organization for attention deficit kids

I am really, inordinately excited about all of this.  I’ll stop now before I embarrass myself.

Thank you, Jessica for hosting What We’re Reading Wednesday and Hallie for hosting Five Favorites this week!

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23 thoughts on “Organizing For People With ADD {Five Favorites}

  1. Love it.

    I read this book back when Jen first linked to it.

    It’s great. Just having a place where everything has a home is monumental. You are never stuck in that place where you are standing there holding something going “where in the heck am I supposed to put this?!” And then giving up in frustration.

    And gush away! nothing is more energizing than having a functioning non cluttered house! My house is just about exactly where I can put every single thing away and get the house neat in about a half hour (this was an 8 year process that involved a lot of purging and putting some built in storage in our very small very old home.

    I just need one more bookshelf for homeschool books. That may happen this week.

    I can’t believe I am actually a neat person. My mom and sister come over and just about have a heart attack in disbelief. I have been a slob my entire life and I honestly thought I was ok with it andvthat clutter didnt borher me, but i think i was hust habituated to it.

    My personality has totally changed by getting the house organized and banishing the clutter. It’s astonishing. I have so much more energy and I am so much happier and, bizarrely, confident.

  2. I love the thought that living with children is functioning with a short attention span. It’s so true. I remember Auntie Leila of LMLD suggesting similar ideas of putting items used often and together in one spot, in the kitchen specifically. Taking this approach throughout the house is great!

  3. I cracked up when I saw the corkscrew! We are always losing ours, seriously. The last time it was in my five year old’s play kitchen in her bedroom. So I guess that’s how you play mommy!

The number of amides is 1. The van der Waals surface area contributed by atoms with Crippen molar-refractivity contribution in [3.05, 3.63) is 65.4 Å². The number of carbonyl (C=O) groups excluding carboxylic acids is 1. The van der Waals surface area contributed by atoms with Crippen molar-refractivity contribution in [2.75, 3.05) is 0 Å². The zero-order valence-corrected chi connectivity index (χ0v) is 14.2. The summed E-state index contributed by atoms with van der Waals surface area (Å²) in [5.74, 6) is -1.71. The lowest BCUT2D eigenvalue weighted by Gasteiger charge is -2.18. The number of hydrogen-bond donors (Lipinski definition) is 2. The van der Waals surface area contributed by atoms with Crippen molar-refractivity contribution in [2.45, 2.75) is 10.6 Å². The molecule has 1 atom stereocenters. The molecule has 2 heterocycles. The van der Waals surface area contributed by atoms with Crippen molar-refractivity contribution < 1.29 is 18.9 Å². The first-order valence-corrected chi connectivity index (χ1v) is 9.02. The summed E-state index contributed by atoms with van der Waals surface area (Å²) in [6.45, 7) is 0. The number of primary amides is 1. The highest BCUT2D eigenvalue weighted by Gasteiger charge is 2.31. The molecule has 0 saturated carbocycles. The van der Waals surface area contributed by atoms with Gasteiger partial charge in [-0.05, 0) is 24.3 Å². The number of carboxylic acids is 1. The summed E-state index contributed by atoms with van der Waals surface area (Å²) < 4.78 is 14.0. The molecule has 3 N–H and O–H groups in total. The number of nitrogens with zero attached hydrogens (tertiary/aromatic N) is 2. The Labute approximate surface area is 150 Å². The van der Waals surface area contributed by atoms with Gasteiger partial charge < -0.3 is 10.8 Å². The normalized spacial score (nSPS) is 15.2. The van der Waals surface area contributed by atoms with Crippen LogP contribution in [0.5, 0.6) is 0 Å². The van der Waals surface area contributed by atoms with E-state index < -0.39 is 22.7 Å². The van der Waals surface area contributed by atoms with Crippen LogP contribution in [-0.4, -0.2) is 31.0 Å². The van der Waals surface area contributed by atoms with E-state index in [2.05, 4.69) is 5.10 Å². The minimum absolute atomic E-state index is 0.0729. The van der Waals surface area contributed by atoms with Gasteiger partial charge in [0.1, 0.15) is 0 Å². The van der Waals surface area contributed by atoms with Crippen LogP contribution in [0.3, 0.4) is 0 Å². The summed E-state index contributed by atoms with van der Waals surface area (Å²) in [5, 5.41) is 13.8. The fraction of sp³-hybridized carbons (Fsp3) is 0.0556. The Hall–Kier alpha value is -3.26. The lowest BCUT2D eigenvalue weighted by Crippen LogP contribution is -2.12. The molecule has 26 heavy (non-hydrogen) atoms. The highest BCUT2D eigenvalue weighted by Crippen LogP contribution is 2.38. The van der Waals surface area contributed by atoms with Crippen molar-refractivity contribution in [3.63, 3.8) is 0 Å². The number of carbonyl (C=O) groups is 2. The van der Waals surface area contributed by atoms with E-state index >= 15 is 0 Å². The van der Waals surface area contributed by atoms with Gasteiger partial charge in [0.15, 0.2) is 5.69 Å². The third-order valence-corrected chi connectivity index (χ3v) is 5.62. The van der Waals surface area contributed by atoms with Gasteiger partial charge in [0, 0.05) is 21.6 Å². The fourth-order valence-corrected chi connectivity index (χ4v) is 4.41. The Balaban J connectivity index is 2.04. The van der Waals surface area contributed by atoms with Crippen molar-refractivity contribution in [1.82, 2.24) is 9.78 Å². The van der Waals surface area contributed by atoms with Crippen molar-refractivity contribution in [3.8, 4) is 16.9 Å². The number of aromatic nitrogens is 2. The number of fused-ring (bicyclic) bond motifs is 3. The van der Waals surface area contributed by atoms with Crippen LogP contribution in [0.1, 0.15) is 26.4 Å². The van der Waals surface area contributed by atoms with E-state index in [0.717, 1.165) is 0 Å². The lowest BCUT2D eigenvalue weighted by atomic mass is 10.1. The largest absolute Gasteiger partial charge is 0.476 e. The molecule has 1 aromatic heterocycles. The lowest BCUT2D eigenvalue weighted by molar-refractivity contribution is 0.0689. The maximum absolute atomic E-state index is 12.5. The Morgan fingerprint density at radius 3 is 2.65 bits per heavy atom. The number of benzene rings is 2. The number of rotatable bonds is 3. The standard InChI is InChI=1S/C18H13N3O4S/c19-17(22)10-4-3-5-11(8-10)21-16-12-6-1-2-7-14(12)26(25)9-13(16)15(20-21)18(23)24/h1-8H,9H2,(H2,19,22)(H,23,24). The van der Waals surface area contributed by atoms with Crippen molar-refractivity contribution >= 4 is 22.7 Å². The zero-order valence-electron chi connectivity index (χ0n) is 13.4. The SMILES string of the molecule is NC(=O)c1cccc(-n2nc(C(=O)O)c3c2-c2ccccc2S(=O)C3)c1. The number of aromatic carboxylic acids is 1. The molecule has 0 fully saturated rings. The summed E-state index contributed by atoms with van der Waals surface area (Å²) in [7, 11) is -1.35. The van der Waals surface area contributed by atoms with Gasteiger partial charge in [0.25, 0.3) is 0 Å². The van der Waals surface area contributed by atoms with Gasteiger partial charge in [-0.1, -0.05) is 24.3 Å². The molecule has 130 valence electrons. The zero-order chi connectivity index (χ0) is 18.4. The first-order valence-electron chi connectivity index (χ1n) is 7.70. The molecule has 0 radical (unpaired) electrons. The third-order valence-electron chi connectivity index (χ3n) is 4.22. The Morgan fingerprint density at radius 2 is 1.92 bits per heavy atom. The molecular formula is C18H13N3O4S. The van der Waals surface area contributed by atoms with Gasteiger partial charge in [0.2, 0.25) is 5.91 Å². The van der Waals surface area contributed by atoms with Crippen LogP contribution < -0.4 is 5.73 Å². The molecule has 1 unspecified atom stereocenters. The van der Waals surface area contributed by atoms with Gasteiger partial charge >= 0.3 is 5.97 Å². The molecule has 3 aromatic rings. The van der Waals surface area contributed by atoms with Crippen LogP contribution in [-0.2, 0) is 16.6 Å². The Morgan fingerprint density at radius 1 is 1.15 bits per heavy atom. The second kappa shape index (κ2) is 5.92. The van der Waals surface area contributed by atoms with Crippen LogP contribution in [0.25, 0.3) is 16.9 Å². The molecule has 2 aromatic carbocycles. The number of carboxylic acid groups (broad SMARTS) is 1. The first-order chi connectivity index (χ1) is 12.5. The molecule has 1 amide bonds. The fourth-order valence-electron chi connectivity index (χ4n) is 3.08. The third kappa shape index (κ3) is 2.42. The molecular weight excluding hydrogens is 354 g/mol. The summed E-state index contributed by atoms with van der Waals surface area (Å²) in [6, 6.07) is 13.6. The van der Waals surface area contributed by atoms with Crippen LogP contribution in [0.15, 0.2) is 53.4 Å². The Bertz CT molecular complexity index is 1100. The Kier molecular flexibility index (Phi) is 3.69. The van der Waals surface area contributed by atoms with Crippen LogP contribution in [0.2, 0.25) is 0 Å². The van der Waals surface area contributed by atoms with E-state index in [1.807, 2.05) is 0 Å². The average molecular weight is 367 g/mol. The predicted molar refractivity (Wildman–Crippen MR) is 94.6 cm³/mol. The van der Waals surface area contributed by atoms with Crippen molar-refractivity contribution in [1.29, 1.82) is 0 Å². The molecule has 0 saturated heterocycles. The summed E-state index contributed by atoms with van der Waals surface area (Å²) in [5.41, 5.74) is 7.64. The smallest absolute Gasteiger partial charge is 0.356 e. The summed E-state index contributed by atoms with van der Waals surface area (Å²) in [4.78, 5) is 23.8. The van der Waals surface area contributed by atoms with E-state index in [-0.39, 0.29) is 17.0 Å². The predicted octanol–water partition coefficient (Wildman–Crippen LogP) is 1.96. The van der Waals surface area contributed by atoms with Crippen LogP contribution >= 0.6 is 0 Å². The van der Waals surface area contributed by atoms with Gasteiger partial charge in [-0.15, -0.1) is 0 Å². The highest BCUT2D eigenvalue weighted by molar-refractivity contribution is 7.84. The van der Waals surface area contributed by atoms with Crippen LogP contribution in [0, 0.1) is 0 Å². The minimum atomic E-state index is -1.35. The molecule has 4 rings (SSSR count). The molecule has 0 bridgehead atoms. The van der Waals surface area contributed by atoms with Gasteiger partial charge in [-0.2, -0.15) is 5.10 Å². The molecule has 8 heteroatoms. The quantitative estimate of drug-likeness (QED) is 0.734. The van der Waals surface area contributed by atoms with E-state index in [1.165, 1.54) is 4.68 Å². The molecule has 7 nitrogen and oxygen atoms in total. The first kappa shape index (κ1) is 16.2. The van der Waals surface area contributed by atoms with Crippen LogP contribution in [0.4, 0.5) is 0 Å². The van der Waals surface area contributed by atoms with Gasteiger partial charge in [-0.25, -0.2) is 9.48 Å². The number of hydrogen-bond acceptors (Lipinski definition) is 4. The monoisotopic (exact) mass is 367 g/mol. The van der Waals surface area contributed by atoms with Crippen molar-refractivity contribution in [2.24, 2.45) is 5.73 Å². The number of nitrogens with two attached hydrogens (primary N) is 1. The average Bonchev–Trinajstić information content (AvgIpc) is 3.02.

4. I love it! I have a real struggle with perfectionism and I always procrastinate until I can do things the ‘right’ way–i.e. color coordinated and covered in wrapping paper–which I get to….um…..never 🙂 Thank you for sharing what organizing looks like in real life when you are seriously outnumbered in a house full of littles.

    And I completely agree that having a bunch of little children gives you temporary ADD. Maybe if we could get the APA to recognize ‘Children Induced Adult Onset Attention Deficit Disorder’ as a legitimate diagnosis we could get our insurance companies to start covering necessary expenses like mothers’ helpers and maid services…….

    • Thanks Cristina! I have just two so far (“just two” ha ha) for now but still feel waaaay outnumbered. … And I’d sign a petition to the APA to get that condition recognized! Mothers helpers, maid services hey, With Obamacare the sky’s the limit!

  5. Love this…great job! I find that for me…having an *easily accessible* place for everything is really key to organization. It can’t just be in a place..it has to be easy to get to, require not too many steps and not require a lot of effort to put things back. I love the corkscrew too…we are always rumaging around looking for one.

    P.S. Thanks for the link! 🙂